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Iran conducted a successful satellite launch on February 2, sending the Fajr satellite into orbit aboard the Safir rocket. The launch marks Iran’s fourth successful attempt to place a satellite into orbit, but the first since the Joint Plan of Action was signed in November 2013. The launch once again raised the contentious issue of whether Iran’s ballistic missile program is or should be part of Iran’s ongoing nuclear talks with the P5+1.
Iranian news outlets reported that the Fajr satellite, weighing 52 kg, was deployed to a 250 to 450 kilometer orbit. The two-stage Safir rocket is reported to be 22 meters long, with a diameter of 1.25 meters and a weight of 26 tons. This diameter would be able to accommodate a nuclear warhead, although the rocket has so far carried only satellites weighing between 15 and 52 kg.
This latest launch once again raises the issue of Iran’s ballistic missile program. The Safir rocket “can serve as a test-bed for long-range ballistic missile technologies,” according to a 2013 report on missile threats by U.S. military intelligence. There is little doubt that Iran’s space launch program is providing the country with the means to develop long-range missiles, including an intercontinental-range ballistic missile (ICBM).
Iranian Electronics Industries (IEI), a wholly-owned subsidiary of the Ministry of Defense Armed Forces Logistics, designed and built the satellite and its related communications systems, while the Aerospace Industries Organization (AIO) developed the Safir launch vehicle. AIO is also a subsidiary of the Ministry of Defense and oversees Iran’s missile production. Both entities have been sanctioned by the United States and the European Union for their links to Iran’s nuclear and/or ballistic missile program. Following the launch, Iran’s Defense Minister Hossein Deqhan boasted that “sanctions haven’t stopped Iran's scientific growth; the youth of the Islamic Iran have built the Fajr satellite and sent it into the Earth's orbit successfully….”
According to Iranian news reports, Iran plans to launch three more satellites using a larger and more advanced launch vehicle. Between March 2015 and March 2016, the three satellites will be carried by the Simorgh, a two-stage space launch vehicle. According to Iran's space agency, the Simorgh can place a 100 kg satellite into 500 km orbit. The launcher is said to use a configuration similar to that of North Korea's Taepodong-2 ballistic missile. The 2013 U.S. military intelligence report warned that the Simorgh “could serve as a test bed for developing ICBM technologies.”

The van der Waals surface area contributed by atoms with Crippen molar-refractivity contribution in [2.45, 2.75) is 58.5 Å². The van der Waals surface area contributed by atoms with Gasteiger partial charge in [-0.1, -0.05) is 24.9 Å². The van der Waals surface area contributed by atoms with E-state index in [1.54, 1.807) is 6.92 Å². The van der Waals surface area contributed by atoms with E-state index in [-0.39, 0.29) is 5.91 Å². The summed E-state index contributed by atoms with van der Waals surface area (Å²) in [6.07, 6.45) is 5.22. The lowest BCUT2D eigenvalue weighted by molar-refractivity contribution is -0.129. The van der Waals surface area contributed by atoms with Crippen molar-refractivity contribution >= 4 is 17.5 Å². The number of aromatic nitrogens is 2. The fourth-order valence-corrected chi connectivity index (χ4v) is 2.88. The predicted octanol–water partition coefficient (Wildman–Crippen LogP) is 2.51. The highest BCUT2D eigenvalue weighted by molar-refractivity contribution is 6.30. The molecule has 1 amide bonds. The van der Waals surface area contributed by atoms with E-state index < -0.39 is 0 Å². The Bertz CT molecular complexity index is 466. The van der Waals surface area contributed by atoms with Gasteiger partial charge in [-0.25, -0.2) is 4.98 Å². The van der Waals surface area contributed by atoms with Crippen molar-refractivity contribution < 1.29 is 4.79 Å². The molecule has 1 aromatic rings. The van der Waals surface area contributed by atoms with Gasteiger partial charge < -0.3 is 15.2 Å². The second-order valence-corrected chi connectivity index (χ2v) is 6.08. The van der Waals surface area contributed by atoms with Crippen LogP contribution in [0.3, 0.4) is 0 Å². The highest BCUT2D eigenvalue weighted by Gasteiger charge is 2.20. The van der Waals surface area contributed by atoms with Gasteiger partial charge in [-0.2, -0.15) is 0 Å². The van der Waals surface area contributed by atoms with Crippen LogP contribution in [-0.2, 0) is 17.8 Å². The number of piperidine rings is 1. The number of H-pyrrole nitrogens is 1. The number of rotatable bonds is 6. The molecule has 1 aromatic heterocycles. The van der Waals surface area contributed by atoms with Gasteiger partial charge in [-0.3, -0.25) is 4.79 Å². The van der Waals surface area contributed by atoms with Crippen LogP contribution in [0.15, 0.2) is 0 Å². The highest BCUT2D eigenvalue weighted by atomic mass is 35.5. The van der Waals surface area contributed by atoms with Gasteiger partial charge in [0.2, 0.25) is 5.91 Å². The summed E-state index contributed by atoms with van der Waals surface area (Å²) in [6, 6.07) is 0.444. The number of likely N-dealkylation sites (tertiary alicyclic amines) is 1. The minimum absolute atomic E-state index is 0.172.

In response to the launch, U.S. State Department spokesperson Jen Psaki claimed that Iran’s ballistic missile capabilities are indeed part of the nuclear talks between Iran and the P5+1. Iranian Deputy Foreign Minister Seyed Abbas Araqchi, however, insisted that “raising and negotiating the country's defensive and missile capability in Iran's nuclear talks with the Group 5+1 … has never been allowed in the past nor at present nor in future.”
Meanwhile, the European Union is set to close a loophole in its sanctions regime. The loophole has enabled a series of successful legal challenges to the E.U.’s asset freezes and travel bans against Iranian firms and individuals.
On January 22, the E.U.’s General Court struck down sanctions against Bank Tejarat, an Iranian bank blacklisted by the E.U. and the United States in 2012 for directly supporting the Iranian nuclear program and helping other Iranian banks evade sanctions. The court ruled that the E.U. failed to present evidence linking the bank to proliferation activities. The evidence, however, was confidential and under current court rules, all evidence must be shared with counsel representing the entities challenging sanctions. Consequently, many E.U. member-states have been reluctant to offer sensitive intelligence as evidence to the court.
The Bank Tejarat ruling is just the latest in a series. Over the past 2 years, the court has overturned a number of E.U. designations imposing sanctions against entities tied to the Iranian nuclear and missile programs. Perhaps the most notorious decision was the overturning in December 2014 of the designation of Hamas as a terrorist organization.
This loophole should be closed following an E.U. minister’s meeting on February 10.